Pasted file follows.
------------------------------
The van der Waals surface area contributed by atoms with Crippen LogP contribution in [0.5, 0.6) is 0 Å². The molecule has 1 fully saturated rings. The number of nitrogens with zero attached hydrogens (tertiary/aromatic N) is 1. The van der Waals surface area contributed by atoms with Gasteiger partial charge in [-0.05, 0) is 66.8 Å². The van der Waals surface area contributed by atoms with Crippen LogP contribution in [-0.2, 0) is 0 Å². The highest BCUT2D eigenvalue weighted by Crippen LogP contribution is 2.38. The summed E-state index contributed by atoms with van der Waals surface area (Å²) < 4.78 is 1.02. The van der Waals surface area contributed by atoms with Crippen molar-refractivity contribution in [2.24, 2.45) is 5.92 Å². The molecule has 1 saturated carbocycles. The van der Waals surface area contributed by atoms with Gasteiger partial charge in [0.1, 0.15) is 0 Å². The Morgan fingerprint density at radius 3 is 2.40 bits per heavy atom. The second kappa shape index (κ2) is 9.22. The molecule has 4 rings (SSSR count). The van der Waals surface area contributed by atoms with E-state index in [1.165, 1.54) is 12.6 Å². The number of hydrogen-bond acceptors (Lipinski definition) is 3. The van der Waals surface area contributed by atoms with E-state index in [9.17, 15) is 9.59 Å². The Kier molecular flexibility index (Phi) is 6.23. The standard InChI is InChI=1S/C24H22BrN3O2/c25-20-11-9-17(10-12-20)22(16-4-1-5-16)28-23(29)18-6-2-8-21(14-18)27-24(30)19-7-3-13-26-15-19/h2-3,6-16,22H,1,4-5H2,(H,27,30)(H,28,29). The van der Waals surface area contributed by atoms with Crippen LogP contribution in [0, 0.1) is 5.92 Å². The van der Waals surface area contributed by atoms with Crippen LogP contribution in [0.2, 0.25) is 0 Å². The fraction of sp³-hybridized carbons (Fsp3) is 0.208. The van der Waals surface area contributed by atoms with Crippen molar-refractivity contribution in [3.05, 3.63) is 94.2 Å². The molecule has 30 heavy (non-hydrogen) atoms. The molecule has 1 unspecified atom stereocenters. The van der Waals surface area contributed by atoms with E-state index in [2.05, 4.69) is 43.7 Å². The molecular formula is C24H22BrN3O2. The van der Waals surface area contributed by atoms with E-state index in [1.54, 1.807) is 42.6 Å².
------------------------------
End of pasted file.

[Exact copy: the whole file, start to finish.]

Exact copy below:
The van der Waals surface area contributed by atoms with Crippen LogP contribution in [0.5, 0.6) is 0 Å². The molecule has 1 fully saturated rings. The number of nitrogens with zero attached hydrogens (tertiary/aromatic N) is 1. The van der Waals surface area contributed by atoms with Gasteiger partial charge in [-0.05, 0) is 66.8 Å². The van der Waals surface area contributed by atoms with Crippen LogP contribution in [-0.2, 0) is 0 Å². The highest BCUT2D eigenvalue weighted by Crippen LogP contribution is 2.38. The summed E-state index contributed by atoms with van der Waals surface area (Å²) < 4.78 is 1.02. The van der Waals surface area contributed by atoms with Crippen molar-refractivity contribution in [2.24, 2.45) is 5.92 Å². The molecule has 1 saturated carbocycles. The van der Waals surface area contributed by atoms with Gasteiger partial charge in [0.1, 0.15) is 0 Å². The Morgan fingerprint density at radius 3 is 2.40 bits per heavy atom. The second kappa shape index (κ2) is 9.22. The molecule has 4 rings (SSSR count). The van der Waals surface area contributed by atoms with E-state index in [1.165, 1.54) is 12.6 Å². The number of hydrogen-bond acceptors (Lipinski definition) is 3. The van der Waals surface area contributed by atoms with E-state index in [9.17, 15) is 9.59 Å². The Kier molecular flexibility index (Phi) is 6.23. The standard InChI is InChI=1S/C24H22BrN3O2/c25-20-11-9-17(10-12-20)22(16-4-1-5-16)28-23(29)18-6-2-8-21(14-18)27-24(30)19-7-3-13-26-15-19/h2-3,6-16,22H,1,4-5H2,(H,27,30)(H,28,29). The van der Waals surface area contributed by atoms with Crippen LogP contribution in [0, 0.1) is 5.92 Å². The van der Waals surface area contributed by atoms with Crippen LogP contribution in [0.2, 0.25) is 0 Å². The fraction of sp³-hybridized carbons (Fsp3) is 0.208. The van der Waals surface area contributed by atoms with Crippen molar-refractivity contribution in [3.05, 3.63) is 94.2 Å². The molecule has 30 heavy (non-hydrogen) atoms. The molecule has 1 unspecified atom stereocenters. The van der Waals surface area contributed by atoms with E-state index in [2.05, 4.69) is 43.7 Å². The molecular formula is C24H22BrN3O2. The van der Waals surface area contributed by atoms with E-state index in [1.54, 1.807) is 42.6 Å².